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Copper(II) binding to alpha-synuclein, the Parkinson's protein.

Lee JC, Gray HB, Winkler JR - J. Am. Chem. Soc. (2008)

Bottom Line: Variations in tryptophan fluorescence intensities confirm that copper(II) interacts with alpha-synuclein, a protein implicated in Parkinson's disease.Trp4 fluorescence decay kinetics measured for the F4W protein show that Cu(II) binds tightly (Kd 100 nM) near the N-terminus at pH 7.Work on a F4W/H50S mutant indicates that a histidine imidazole is not a ligand in this high-affinity site.

View Article: PubMed Central - PubMed

Affiliation: Laboratory of Molecular Biophysics, National Heart, Lung, and Blood Institute, National Institutes of Health, Bethesda, Maryland 20892-8013, USA. leej4@mail.nih.gov

ABSTRACT
Variations in tryptophan fluorescence intensities confirm that copper(II) interacts with alpha-synuclein, a protein implicated in Parkinson's disease. Trp4 fluorescence decay kinetics measured for the F4W protein show that Cu(II) binds tightly (Kd 100 nM) near the N-terminus at pH 7. Work on a F4W/H50S mutant indicates that a histidine imidazole is not a ligand in this high-affinity site.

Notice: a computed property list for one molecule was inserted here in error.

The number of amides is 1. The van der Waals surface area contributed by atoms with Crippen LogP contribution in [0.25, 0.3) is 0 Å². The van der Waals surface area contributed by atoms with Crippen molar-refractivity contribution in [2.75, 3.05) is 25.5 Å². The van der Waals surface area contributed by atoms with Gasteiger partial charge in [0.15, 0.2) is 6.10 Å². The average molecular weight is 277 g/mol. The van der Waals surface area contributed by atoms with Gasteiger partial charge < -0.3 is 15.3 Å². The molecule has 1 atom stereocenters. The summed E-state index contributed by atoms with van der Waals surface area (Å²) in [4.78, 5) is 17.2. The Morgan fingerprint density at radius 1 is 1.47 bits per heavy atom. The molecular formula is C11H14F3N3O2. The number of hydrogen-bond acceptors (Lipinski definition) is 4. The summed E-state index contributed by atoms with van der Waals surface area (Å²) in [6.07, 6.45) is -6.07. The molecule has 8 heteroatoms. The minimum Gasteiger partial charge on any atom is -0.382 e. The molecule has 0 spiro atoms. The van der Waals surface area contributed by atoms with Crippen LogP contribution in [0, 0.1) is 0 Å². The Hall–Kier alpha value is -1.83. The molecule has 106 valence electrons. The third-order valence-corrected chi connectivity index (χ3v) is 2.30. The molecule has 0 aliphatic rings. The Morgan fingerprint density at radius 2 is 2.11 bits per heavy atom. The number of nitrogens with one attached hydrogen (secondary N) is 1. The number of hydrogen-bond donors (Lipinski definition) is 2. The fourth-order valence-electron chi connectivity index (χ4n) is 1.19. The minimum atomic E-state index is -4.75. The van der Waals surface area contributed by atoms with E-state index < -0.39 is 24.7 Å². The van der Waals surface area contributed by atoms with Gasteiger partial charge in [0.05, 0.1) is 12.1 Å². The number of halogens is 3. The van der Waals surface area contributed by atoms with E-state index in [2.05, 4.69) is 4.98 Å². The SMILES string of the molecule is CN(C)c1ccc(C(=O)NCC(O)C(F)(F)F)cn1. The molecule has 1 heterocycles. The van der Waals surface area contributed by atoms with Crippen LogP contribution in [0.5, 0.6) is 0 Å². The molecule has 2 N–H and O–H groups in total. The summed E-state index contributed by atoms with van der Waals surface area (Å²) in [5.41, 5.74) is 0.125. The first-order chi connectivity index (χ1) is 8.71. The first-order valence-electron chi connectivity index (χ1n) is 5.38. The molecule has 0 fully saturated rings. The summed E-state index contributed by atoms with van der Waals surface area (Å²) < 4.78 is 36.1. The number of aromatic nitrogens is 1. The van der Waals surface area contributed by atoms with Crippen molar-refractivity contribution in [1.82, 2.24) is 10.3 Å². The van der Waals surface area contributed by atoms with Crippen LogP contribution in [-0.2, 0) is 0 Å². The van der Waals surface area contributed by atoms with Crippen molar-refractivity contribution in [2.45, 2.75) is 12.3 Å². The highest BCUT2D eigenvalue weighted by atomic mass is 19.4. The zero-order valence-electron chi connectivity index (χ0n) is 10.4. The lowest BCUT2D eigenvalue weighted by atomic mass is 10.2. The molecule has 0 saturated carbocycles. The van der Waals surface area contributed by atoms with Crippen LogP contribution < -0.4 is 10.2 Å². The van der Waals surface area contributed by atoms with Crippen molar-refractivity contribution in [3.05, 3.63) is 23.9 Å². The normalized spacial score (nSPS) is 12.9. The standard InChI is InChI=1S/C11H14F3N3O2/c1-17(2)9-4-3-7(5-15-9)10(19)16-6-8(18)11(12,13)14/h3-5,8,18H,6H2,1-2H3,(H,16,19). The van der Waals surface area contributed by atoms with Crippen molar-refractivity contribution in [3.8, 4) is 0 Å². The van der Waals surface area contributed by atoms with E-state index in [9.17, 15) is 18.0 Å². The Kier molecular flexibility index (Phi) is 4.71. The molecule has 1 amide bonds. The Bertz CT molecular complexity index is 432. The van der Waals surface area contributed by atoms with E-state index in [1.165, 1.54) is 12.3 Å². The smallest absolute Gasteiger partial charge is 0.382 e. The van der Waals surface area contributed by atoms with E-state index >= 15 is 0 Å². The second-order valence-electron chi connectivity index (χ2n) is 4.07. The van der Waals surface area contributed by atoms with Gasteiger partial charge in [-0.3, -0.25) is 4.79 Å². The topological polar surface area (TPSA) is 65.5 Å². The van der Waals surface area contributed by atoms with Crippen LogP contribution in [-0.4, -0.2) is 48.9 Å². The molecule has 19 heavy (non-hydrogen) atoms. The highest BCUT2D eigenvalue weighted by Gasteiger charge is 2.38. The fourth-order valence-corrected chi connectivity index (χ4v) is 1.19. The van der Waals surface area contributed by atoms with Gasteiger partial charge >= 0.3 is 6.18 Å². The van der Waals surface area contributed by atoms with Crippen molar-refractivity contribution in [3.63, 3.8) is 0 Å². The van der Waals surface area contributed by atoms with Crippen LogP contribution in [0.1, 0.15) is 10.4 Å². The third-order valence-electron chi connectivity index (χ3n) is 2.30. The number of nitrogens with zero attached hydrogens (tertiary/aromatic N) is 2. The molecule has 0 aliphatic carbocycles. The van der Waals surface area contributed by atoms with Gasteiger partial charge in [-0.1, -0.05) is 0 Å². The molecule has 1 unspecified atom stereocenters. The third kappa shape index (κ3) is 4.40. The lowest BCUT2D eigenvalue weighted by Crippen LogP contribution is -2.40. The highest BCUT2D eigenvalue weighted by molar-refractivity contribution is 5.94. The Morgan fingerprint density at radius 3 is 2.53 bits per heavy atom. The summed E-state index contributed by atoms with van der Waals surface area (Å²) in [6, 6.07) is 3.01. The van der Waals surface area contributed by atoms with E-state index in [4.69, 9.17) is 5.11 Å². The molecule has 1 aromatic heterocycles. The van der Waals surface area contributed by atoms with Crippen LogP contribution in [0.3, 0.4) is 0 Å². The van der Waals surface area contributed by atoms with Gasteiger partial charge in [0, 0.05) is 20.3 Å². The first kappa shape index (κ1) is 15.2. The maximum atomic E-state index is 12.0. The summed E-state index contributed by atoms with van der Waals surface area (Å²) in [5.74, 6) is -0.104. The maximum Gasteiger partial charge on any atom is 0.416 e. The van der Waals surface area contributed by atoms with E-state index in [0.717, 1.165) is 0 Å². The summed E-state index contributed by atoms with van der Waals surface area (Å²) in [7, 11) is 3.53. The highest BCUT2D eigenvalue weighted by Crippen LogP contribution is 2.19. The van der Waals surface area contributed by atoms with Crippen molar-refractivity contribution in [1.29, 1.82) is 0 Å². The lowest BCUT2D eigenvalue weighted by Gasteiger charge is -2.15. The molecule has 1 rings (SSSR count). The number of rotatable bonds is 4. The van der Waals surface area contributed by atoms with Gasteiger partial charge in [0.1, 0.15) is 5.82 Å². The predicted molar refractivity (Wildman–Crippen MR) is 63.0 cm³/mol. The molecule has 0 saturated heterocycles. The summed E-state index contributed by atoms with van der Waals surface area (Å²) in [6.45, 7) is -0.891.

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Primary amino acid sequence of human α-synuclein. Potential side-chain copper(II) ligands (N-terminus, Lys, His, Asp, Glu, and Met) are colored. Underlined residues indicate the location of Trp probes.
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fig1: Primary amino acid sequence of human α-synuclein. Potential side-chain copper(II) ligands (N-terminus, Lys, His, Asp, Glu, and Met) are colored. Underlined residues indicate the location of Trp probes.

Mentions: We have employed tryptophan fluorescence measurements to probe Cu(II)−protein binding in four mutants containing single W substitutions (F4W, Y39W, F94W, and Y125W: Figure 1).(22) Upon addition of Cu(II) (0.3−60 μΜ), the tryptophan fluorescence is quenched site-specifically (Figures 1S and 2S in Supporting Information). The fluorophore at position 4 is the most strongly quenched (>80% at [Cu(II)] = [protein] = 5 µM, vide infra), while W39 exhibits minimal quenching until more than 1 equiv of Cu(II) has been added (∼20% fluorescence decrease at 10 equiv of Cu(II), Figure 3S in Supporting Information). Even though the participation of the N-terminal amino group(23) and residues in the vicinity of 3−9(24) have been implicated in Cu(II) binding, our observation was somewhat unexpected because H50 was identified previously as the Cu(II) ligand with the strongest affinity.23,24 Furthermore, neither W94 nor W125 reporter in the highly acidic (15 carboxylate groups) C-terminal region(25) is sensitive to the presence of Cu(II) under these solution conditions, and fluorescence energy transfer kinetics measured for W39→Y(NO2) pairs near H50 (Y19−W39 and W39−Y55) show no detectable changes upon the addition of Cu(II). The data confirm that Cu(II) binding to α-syn does not induce a significant conformational change between residues 19 and 55 (data not shown).